“These things widen the network,” Rosenberg says. “I know it’s happening with the Clinton campaign, and at some point I would expect it would happen with the Trump campaign.”

Mukherjee’s controversial piece on epigenetics #Drama

The scientific community is in uproar over Siddhartha Mukherjee’s latest piece for the New Yorker titled: Same but Different (you may know him from his novel Emperor of all maladies: a biography of cancer). His article highlights the study of epigenetics, and how recent findings may blur the line between nature and nurture. So why is the scientific community outraged? Vox explains:

 

Here’s the beef scientists have with Mukherjee and the New Yorker

The article is the type of piece the New Yorker usually is very good at: diving deep into a crevice of science and connecting it to veins of either history, politics, or the poetry of everyday life.

Mukherjee starts off with a personal tale. His mother and aunt are identical twins, and he muses on how their life experiences made them different people later on. He then connects this personal mystery with other mysteries in nature: Why are two ants genetically near identical but one is a worker and one is a boss?

In the story, what links these mysteries is the science of epigenetics, which, basically, explores how the environment can leave a lasting mark1 on how our genes work.

DNA is the instruction manual for life. So epigenetics may determine how likely those instructions are to be read. Understanding epigenetics is important because it could help us understand how we become more susceptible to disease (or not) over our lifetimes. And there’s some not-yet-conclusive evidence that epigenetic information is inheritable. As Vox’s Susannah Locke has explained, epigenetics means a person may pass on genes as well as experiences to a child.

But the article seems to have hit a nerve with some researchers who feel “epigenetics” has become a buzzword that’s distorting the science.

What Mukherjee (mainly) gets wrong, according to the scientists, is his explanation of how this process is thought to work. Mukherjee’s explanation is anchored in a discussion of histones, which are tiny proteins that act as a kind of a scaffolding for DNA. He leans heavily on the work of David Allis, a researcher at Rockefeller University, who has foundthese histones open and close specific sections of DNA, which he says changes the output of the genes.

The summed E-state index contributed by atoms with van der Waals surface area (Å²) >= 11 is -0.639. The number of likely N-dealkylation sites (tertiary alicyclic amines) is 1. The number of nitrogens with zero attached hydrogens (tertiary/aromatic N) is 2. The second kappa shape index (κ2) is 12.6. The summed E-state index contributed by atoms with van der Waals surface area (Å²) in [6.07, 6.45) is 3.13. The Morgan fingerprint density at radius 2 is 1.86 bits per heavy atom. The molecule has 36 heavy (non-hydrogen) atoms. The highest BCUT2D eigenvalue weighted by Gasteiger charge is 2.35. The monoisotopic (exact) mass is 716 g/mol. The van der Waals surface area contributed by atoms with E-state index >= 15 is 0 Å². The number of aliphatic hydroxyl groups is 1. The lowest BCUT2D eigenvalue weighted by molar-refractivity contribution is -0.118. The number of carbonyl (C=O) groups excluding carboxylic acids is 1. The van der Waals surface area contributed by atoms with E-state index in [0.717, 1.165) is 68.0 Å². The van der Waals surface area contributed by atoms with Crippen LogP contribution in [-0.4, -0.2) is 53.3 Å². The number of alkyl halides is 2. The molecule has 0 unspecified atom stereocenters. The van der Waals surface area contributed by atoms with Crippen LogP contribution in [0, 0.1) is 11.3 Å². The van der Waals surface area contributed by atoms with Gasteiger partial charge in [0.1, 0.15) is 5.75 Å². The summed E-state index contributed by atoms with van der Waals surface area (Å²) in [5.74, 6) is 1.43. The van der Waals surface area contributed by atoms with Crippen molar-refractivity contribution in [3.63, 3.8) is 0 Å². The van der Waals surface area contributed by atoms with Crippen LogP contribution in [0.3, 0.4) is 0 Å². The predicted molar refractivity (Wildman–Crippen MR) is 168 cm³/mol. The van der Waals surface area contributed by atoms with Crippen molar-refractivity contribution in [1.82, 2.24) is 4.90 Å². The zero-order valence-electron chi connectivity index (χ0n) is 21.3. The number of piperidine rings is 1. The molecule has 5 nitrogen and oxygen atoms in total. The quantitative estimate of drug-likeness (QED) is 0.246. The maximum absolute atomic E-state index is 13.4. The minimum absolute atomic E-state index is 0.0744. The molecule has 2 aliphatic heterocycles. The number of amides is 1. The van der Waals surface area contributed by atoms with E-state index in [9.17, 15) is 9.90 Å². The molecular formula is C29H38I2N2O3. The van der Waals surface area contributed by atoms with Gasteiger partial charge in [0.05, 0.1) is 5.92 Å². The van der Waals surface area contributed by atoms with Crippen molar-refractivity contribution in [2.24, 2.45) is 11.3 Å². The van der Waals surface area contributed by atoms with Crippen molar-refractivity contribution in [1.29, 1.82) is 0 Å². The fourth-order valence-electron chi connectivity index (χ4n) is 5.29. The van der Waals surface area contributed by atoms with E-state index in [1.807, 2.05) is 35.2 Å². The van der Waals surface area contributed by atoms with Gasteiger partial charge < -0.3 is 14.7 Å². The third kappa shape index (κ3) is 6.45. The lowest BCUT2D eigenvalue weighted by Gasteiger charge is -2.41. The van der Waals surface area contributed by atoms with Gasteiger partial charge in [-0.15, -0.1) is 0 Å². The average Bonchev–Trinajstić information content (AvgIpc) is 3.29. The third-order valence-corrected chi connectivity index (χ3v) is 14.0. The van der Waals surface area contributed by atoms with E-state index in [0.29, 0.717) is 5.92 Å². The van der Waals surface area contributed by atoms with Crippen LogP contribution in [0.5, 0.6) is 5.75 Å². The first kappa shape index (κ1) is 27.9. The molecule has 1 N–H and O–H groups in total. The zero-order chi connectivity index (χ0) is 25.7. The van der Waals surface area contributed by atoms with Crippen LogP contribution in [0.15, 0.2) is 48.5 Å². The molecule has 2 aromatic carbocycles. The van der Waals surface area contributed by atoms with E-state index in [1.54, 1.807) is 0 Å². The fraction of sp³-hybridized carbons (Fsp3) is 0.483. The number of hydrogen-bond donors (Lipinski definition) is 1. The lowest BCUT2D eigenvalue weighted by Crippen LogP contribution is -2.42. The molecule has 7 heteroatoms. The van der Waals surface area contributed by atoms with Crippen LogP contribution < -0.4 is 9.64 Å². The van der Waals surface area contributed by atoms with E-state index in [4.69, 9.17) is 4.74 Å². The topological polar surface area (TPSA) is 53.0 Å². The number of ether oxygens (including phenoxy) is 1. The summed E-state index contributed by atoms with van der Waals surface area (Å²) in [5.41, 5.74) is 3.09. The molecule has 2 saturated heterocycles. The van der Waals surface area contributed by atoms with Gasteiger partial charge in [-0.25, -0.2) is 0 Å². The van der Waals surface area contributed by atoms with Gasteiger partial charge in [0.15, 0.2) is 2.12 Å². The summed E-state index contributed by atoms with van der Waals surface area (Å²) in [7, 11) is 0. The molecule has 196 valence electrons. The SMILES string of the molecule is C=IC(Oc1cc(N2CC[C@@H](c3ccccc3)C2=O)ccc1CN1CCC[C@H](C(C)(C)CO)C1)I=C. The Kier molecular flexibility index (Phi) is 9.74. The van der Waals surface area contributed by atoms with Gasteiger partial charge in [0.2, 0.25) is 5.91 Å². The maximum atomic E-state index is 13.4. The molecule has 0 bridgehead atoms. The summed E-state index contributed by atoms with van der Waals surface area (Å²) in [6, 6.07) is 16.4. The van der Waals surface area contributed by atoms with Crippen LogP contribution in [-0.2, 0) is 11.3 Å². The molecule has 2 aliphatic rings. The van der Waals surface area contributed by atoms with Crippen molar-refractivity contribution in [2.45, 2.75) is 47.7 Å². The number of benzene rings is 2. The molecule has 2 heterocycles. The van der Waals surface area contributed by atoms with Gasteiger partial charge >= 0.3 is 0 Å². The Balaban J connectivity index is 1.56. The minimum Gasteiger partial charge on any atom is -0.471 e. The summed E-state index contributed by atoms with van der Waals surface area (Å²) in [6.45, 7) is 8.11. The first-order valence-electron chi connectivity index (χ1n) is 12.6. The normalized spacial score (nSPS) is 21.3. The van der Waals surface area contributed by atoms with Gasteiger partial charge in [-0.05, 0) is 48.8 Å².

“The coils of DNA seemed to open and close in response to histone modifications — inhaling, exhaling, inhaling, like life,” Mukherjee writes.

Next, Mukherjee notes (more vaguely) that scientists have found “other systems, too, that could scratch different kinds of code on the genome.”

There are two main points the scientists are clamoring over.

One is that they say Allis’s theory that histones actually change the output of genes is far from proven. In a second post on Coyne’s blog, Greally and Mark Ptashne, a biologist at Sloan Kettering, write, “there is no evidence that coiling and uncoiling of DNA has a causal effect on gene activity.”

The second is the critics say those glossed-over “other systems” are actually the prevailing theory on how it all works, and should be at least discussed at greater length.

The big, overarching, concept Mukherjee missed is “transcription factors,” which are proteins that can turn specific genes on and off. It’s these factors that scientists say should be the main focus of the explanation of how our genes are differentiated. And despite decades of research on them, transcription factors are hardly mentioned at all in the piece.

Steve Henikoff, a molecular biologist, writes on Coyne’s blog:

Mukherjee seemed not to realize that transcription factors occupy the top of the hierarchy of epigenetic information, that this has been widely accepted in the broader chromatin [i.e. DNA] field, and that histone modifications at most act as cogs in the machinery that enforces the often complex programs specified by the binding of transcription factors.

(To note: The scientists have other concerns with the piece. You can read more about those here.)

Continue reading

John Oliver discusses Scientific Studies